type: GraphQLString,
    },
    node: {
      type: Article,
    },
  }),
});

Finally, we need to add a connection to our schema. Relay doesn’t accept root fields that return Connections, so we need to wrap our field in a Viewer object, which will hold our Connection. Top-level Viewer nodes are common with Relay.

const Viewer = new GraphQLObjectType({
  name: 'Viewer',
  fields: () => ({
    id: {
      type: new GraphQLNonNull(GraphQLID),
    },
    allArticles: {
      type: ArticleConnection,
      resolve() {
        return {};
      },
    },
  }),
});

const Schema = new GraphQLSchema({
  query: new GraphQLObjectType({
    name: 'RootQueryType',
    fields: {
      viewer: {
        type: Viewer,
        resolve() {
          return {
            id: 'VIEWER_ID',
          };
        },
      },
    },
  }),
});

export default Schema

Now we can import this schema to our main file (src/index.js) and start our express server.

import express from 'express';
import graphqlHTTP from 'express-graphql';
import Schema from './Schema';

const app = express();

app.use('/graphql', graphqlHTTP({
  schema: Schema,
  graphiql: true,
}));

app.listen(3000);

If you navigate to http://localhost:3000/graphql, you should be able to query the GraphiQL interface.

{
  viewer {
    allArticles {
      edges {
        node {
          id
          text
        }
      }
    }
  }
}

As per our resolve function, edges will be returned as an empty list.

Adding MongoDB

Now we can add MongoDB to the fray. In GraphQL, we pass context information (such as database connections) in a context variable. Let’s modify src/index.js to pass a MongoDB connection to the GraphQL context.

import express from 'express';
import graphqlHTTP from 'express-graphql';
import { MongoClient } from 'mongodb';
import Schema from './Schema';

const app = express();
const mongodb = MongoClient.connect(
  'mongodb://localhost:27017/relaypagination'
);

app.use('/graphql', graphqlHTTP(async () => ({
  schema: Schema,
  graphiql: true,
  context: {
    mongodb: await mongodb,
  },
})));

app.listen(3000);

Now mongodb is available as a property of the third variable of the resolve function. We will perform an actual query in the ‘allArticles’ resolve and use a generic edge-creating resolve with the Connection. This will ensure that the connection will be able to return edges correctly as long as whatever returns the connection satisfies the API (the “object with field query” in this case).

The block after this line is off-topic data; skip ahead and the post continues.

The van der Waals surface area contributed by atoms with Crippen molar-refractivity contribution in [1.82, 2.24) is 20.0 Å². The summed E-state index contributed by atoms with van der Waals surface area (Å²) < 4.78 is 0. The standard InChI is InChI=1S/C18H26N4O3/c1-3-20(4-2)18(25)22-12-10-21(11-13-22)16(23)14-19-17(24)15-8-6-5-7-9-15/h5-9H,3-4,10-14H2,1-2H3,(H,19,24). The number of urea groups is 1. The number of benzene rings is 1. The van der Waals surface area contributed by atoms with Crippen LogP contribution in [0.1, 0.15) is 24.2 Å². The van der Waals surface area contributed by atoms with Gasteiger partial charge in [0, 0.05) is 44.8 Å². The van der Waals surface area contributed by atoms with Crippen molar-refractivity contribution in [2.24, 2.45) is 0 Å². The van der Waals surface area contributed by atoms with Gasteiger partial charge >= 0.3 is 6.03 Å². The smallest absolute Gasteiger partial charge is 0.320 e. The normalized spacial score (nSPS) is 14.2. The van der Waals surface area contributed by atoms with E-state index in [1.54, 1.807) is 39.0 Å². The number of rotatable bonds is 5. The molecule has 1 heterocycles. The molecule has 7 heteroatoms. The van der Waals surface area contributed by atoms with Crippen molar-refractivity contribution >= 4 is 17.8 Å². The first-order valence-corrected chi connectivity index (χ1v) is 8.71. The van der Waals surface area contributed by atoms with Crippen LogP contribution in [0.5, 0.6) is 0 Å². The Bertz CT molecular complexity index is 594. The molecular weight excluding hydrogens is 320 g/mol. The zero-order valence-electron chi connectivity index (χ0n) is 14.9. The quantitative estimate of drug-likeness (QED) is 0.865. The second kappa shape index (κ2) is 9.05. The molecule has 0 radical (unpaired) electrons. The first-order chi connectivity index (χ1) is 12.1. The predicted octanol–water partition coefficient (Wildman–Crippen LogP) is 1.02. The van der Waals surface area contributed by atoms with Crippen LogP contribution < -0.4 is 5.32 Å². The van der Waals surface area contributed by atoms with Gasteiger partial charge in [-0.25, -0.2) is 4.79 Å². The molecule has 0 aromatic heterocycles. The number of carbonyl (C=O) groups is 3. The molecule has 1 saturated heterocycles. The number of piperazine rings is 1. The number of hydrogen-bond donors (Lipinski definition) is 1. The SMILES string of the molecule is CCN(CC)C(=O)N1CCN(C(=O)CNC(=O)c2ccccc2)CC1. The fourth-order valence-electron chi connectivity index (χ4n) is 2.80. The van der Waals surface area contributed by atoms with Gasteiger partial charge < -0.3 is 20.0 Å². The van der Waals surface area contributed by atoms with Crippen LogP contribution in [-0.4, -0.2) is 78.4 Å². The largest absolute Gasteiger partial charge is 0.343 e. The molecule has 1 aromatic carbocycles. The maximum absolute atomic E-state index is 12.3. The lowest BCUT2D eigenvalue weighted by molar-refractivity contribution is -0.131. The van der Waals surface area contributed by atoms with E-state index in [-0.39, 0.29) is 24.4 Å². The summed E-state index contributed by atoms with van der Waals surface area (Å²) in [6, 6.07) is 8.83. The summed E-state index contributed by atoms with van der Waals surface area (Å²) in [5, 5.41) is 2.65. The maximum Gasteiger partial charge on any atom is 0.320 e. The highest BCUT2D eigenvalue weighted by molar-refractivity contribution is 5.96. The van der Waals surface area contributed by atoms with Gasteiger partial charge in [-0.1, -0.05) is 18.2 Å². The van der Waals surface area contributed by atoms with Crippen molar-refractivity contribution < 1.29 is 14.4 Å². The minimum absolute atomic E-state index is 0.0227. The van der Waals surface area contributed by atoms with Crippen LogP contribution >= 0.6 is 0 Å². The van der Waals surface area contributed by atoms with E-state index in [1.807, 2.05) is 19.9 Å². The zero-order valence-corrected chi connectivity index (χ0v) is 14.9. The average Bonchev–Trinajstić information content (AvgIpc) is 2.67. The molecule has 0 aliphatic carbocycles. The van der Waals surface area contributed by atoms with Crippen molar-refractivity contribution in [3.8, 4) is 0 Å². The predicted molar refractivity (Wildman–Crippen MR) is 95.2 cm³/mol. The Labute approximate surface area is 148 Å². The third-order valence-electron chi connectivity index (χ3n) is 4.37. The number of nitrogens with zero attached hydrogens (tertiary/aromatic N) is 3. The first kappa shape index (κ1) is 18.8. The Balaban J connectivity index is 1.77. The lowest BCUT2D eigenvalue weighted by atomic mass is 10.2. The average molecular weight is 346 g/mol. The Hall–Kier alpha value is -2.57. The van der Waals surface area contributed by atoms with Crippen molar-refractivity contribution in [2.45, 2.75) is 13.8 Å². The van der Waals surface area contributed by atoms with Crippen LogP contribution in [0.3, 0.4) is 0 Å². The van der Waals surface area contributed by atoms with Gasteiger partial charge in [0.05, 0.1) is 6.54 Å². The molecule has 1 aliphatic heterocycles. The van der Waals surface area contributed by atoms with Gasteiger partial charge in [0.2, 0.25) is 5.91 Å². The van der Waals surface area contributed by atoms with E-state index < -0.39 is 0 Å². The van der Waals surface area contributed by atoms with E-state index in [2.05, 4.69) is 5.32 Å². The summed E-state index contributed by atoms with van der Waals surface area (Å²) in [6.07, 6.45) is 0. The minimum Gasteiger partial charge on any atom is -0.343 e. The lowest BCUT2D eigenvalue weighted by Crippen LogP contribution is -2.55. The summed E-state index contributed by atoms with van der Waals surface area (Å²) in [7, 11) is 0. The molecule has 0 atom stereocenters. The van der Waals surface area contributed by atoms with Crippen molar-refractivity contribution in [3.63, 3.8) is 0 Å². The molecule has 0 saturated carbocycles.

const ArticleConnection = new GraphQLObjectType({
  name: 'ArticleConnection',
  fields: () => ({
    edges: {
      type: new GraphQLList(ArticleEdge),
      resolve(parent) {
        return parent.query.toArray();
      },
    },
  }),
});

const ArticleEdge = new GraphQLObjectType({
  name: 'ArticleEdge',
  fields: () => ({
    cursor: {
      type: GraphQLString,
    },
    node: {
      type: Article,
      resolve(parent) {
        return parent;
      }
    },
  }),
});

const Viewer = new GraphQLObjectType({
  name: 'Viewer',
  fields: () => ({
    id: {
      type: new GraphQLNonNull(GraphQLID),
    },
    allArticles: {
      type: ArticleConnection,
      resolve(parent, args, { mongodb }) {
        return {
          query: mongodb.collection('Articles'),
        };
      },
    },
  }),
});

Let’s insert some data into MongoDB and try the query in GraphiQL again.

$ mongo
> use relaypagination
> for (var i = 0; i < 1000; i++) { db.Articles.insert({text: i.toString()}) }

In the GraphiQL results, you should now be able to see 1000 items from MongoDB.

Adding first and last

Let’s abstract out our code a bit. In a real application, there can be many fields that require a certain type of Connection. In order to avoid repetition, it’s possible to abstract out the code in their resolve functions. Usually, this code lives in the Model application layer. Let’s create our Article model layer in src/Article.js.